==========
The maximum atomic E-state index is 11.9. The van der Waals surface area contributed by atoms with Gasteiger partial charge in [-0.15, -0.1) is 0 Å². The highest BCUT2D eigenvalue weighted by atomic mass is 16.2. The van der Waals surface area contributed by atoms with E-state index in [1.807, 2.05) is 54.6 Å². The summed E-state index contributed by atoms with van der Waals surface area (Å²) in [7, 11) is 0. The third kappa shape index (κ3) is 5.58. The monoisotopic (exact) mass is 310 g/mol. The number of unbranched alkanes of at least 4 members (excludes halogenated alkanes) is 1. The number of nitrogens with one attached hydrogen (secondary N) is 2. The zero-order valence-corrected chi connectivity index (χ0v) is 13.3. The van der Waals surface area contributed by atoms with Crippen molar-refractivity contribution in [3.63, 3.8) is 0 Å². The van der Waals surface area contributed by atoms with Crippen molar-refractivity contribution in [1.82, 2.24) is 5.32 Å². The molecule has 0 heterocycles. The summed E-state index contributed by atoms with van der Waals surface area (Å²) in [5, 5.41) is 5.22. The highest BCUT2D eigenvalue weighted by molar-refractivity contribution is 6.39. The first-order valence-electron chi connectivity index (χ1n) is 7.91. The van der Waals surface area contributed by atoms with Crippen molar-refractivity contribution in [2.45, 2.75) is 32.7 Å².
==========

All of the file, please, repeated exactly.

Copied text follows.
The maximum atomic E-state index is 11.9. The van der Waals surface area contributed by atoms with Gasteiger partial charge in [-0.15, -0.1) is 0 Å². The highest BCUT2D eigenvalue weighted by atomic mass is 16.2. The van der Waals surface area contributed by atoms with E-state index in [1.807, 2.05) is 54.6 Å². The summed E-state index contributed by atoms with van der Waals surface area (Å²) in [7, 11) is 0. The third kappa shape index (κ3) is 5.58. The monoisotopic (exact) mass is 310 g/mol. The number of unbranched alkanes of at least 4 members (excludes halogenated alkanes) is 1. The number of nitrogens with one attached hydrogen (secondary N) is 2. The zero-order valence-corrected chi connectivity index (χ0v) is 13.3. The van der Waals surface area contributed by atoms with Crippen molar-refractivity contribution in [3.63, 3.8) is 0 Å². The van der Waals surface area contributed by atoms with Crippen molar-refractivity contribution in [1.82, 2.24) is 5.32 Å². The molecule has 0 heterocycles. The summed E-state index contributed by atoms with van der Waals surface area (Å²) in [5, 5.41) is 5.22. The highest BCUT2D eigenvalue weighted by molar-refractivity contribution is 6.39. The first-order valence-electron chi connectivity index (χ1n) is 7.91. The van der Waals surface area contributed by atoms with Crippen molar-refractivity contribution in [2.45, 2.75) is 32.7 Å².